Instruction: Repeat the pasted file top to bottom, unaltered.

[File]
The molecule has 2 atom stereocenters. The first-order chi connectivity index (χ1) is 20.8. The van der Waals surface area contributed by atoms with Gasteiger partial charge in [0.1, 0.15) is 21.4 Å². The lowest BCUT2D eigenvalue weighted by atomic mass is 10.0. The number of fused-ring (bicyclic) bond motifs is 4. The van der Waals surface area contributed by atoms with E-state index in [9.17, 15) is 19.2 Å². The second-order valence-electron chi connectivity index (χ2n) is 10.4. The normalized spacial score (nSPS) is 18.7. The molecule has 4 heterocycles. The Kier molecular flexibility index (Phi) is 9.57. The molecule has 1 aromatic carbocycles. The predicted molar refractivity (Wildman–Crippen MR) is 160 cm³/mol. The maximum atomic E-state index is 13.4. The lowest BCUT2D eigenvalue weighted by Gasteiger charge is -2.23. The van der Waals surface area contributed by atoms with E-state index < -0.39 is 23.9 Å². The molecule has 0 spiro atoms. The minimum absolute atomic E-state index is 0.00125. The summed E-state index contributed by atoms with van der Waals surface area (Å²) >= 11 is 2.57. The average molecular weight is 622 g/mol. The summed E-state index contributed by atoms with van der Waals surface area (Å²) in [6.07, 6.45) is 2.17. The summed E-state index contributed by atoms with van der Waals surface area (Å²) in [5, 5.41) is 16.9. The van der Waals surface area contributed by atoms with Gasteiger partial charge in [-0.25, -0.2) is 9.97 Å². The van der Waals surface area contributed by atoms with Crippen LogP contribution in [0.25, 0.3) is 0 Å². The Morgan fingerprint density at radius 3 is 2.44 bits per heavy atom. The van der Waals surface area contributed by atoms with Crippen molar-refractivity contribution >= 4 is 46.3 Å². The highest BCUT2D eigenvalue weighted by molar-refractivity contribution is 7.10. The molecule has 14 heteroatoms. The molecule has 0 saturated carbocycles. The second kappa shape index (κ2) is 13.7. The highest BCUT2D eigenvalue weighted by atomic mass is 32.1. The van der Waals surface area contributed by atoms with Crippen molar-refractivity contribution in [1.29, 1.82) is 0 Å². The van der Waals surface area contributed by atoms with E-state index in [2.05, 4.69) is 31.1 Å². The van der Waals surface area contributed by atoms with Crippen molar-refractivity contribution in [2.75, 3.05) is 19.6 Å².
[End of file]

The molecule has 2 atom stereocenters. The first-order chi connectivity index (χ1) is 20.8. The van der Waals surface area contributed by atoms with Gasteiger partial charge in [0.1, 0.15) is 21.4 Å². The lowest BCUT2D eigenvalue weighted by atomic mass is 10.0. The number of fused-ring (bicyclic) bond motifs is 4. The van der Waals surface area contributed by atoms with E-state index in [9.17, 15) is 19.2 Å². The second-order valence-electron chi connectivity index (χ2n) is 10.4. The normalized spacial score (nSPS) is 18.7. The molecule has 4 heterocycles. The Kier molecular flexibility index (Phi) is 9.57. The molecule has 1 aromatic carbocycles. The predicted molar refractivity (Wildman–Crippen MR) is 160 cm³/mol. The maximum atomic E-state index is 13.4. The lowest BCUT2D eigenvalue weighted by Gasteiger charge is -2.23. The van der Waals surface area contributed by atoms with E-state index < -0.39 is 23.9 Å². The molecule has 0 spiro atoms. The minimum absolute atomic E-state index is 0.00125. The summed E-state index contributed by atoms with van der Waals surface area (Å²) >= 11 is 2.57. The average molecular weight is 622 g/mol. The summed E-state index contributed by atoms with van der Waals surface area (Å²) in [6.07, 6.45) is 2.17. The summed E-state index contributed by atoms with van der Waals surface area (Å²) in [5, 5.41) is 16.9. The van der Waals surface area contributed by atoms with Gasteiger partial charge in [-0.25, -0.2) is 9.97 Å². The van der Waals surface area contributed by atoms with Crippen LogP contribution in [0.25, 0.3) is 0 Å². The Morgan fingerprint density at radius 3 is 2.44 bits per heavy atom. The van der Waals surface area contributed by atoms with Crippen molar-refractivity contribution >= 4 is 46.3 Å². The highest BCUT2D eigenvalue weighted by molar-refractivity contribution is 7.10. The molecule has 14 heteroatoms. The molecule has 0 saturated carbocycles. The second kappa shape index (κ2) is 13.7. The highest BCUT2D eigenvalue weighted by atomic mass is 32.1. The van der Waals surface area contributed by atoms with Crippen molar-refractivity contribution in [1.29, 1.82) is 0 Å². The van der Waals surface area contributed by atoms with E-state index in [2.05, 4.69) is 31.1 Å². The van der Waals surface area contributed by atoms with Crippen molar-refractivity contribution in [2.75, 3.05) is 19.6 Å².